It is a shocking scene as this nice couple is killed in cold blood. The camera zooms in on Melina’s eyes and it is immediately clear how this incident has instantly traumatized this poor woman. Bond is tasked with finding the Cuban hitman who did the deed and find the person who hired him. The sinking of the British boat and the murder of Melina’s parents establishes early on a decidedly darker tone than the previous Bond movie.
Bond tracks down the assassin but before he can question the man he’s killed by Melina who then saves 007 from the killer’s handler’s henchmen. I like that she not only saves Bond’s ass but also drives their getaway car with cool confidence even when being shot at because she’s got nothing left to lose.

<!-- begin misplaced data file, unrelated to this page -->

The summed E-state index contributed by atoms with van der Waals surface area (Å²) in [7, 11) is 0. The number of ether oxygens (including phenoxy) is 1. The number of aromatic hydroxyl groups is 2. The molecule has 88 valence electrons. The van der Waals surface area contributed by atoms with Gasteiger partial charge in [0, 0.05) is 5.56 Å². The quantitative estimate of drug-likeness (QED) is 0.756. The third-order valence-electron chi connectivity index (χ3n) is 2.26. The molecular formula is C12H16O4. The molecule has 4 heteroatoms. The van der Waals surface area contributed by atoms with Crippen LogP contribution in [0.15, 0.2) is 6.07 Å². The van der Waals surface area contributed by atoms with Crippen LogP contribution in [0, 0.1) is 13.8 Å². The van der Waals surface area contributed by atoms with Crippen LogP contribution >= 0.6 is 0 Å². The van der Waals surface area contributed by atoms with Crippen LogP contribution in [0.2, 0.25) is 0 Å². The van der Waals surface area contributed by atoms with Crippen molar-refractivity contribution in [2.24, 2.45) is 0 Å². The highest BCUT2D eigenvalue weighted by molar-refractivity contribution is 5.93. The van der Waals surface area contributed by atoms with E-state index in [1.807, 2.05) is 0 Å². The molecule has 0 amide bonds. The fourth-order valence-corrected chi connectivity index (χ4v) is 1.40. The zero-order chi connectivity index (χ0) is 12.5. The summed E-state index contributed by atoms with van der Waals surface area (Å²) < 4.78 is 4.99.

Bond visits with Q (Desmond Llewelyn) to use the Identagraph, a “state-of-the-art” computer program that helps him identify the man he saw pay off the assassin. This sequence is laughably dated as is the absolutely horrible guitar/synthesizer-based score for the action sequences, which has to be one of the worst in the entire canon. It is even more jarring when juxtaposed with Bill Conti’s cues for the rest of the movie, which are more classically orchestrated.
Bond soon crosses paths with Aristotle Kristatos (Julian Glover), who initially seems to be an ally but turns out to be the movie’s villain – a smuggler with plans to sell the transmitter to the KGB. And so, the struggle is on for what amounts to basically a glorified keyboard, which I didn’t think about while watching the movie but in retrospect seems a bit silly.